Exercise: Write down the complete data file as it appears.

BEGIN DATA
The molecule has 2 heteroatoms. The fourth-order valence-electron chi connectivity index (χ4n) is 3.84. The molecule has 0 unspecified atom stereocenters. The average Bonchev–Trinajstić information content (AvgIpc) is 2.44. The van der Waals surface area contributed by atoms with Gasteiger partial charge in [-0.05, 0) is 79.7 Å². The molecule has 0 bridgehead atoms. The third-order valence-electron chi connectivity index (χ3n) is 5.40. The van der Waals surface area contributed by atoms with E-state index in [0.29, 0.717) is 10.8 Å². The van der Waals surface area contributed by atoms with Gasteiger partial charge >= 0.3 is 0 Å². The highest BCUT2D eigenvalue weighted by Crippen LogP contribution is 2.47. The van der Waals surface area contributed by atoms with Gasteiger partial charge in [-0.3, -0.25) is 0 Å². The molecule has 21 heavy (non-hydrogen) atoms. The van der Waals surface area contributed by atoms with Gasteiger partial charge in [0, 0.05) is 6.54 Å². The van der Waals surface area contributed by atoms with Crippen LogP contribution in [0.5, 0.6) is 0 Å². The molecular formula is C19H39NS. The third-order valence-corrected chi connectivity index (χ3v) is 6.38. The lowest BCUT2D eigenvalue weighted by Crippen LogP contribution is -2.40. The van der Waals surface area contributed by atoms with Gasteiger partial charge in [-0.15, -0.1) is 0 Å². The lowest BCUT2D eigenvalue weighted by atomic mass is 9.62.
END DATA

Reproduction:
The molecule has 2 heteroatoms. The fourth-order valence-electron chi connectivity index (χ4n) is 3.84. The molecule has 0 unspecified atom stereocenters. The average Bonchev–Trinajstić information content (AvgIpc) is 2.44. The van der Waals surface area contributed by atoms with Gasteiger partial charge in [-0.05, 0) is 79.7 Å². The molecule has 0 bridgehead atoms. The third-order valence-electron chi connectivity index (χ3n) is 5.40. The van der Waals surface area contributed by atoms with E-state index in [0.29, 0.717) is 10.8 Å². The van der Waals surface area contributed by atoms with Gasteiger partial charge >= 0.3 is 0 Å². The highest BCUT2D eigenvalue weighted by Crippen LogP contribution is 2.47. The van der Waals surface area contributed by atoms with Gasteiger partial charge in [-0.3, -0.25) is 0 Å². The molecule has 21 heavy (non-hydrogen) atoms. The van der Waals surface area contributed by atoms with Gasteiger partial charge in [0, 0.05) is 6.54 Å². The van der Waals surface area contributed by atoms with Crippen LogP contribution in [0.5, 0.6) is 0 Å². The molecular formula is C19H39NS. The third-order valence-corrected chi connectivity index (χ3v) is 6.38. The lowest BCUT2D eigenvalue weighted by Crippen LogP contribution is -2.40. The van der Waals surface area contributed by atoms with Gasteiger partial charge in [-0.15, -0.1) is 0 Å². The lowest BCUT2D eigenvalue weighted by atomic mass is 9.62.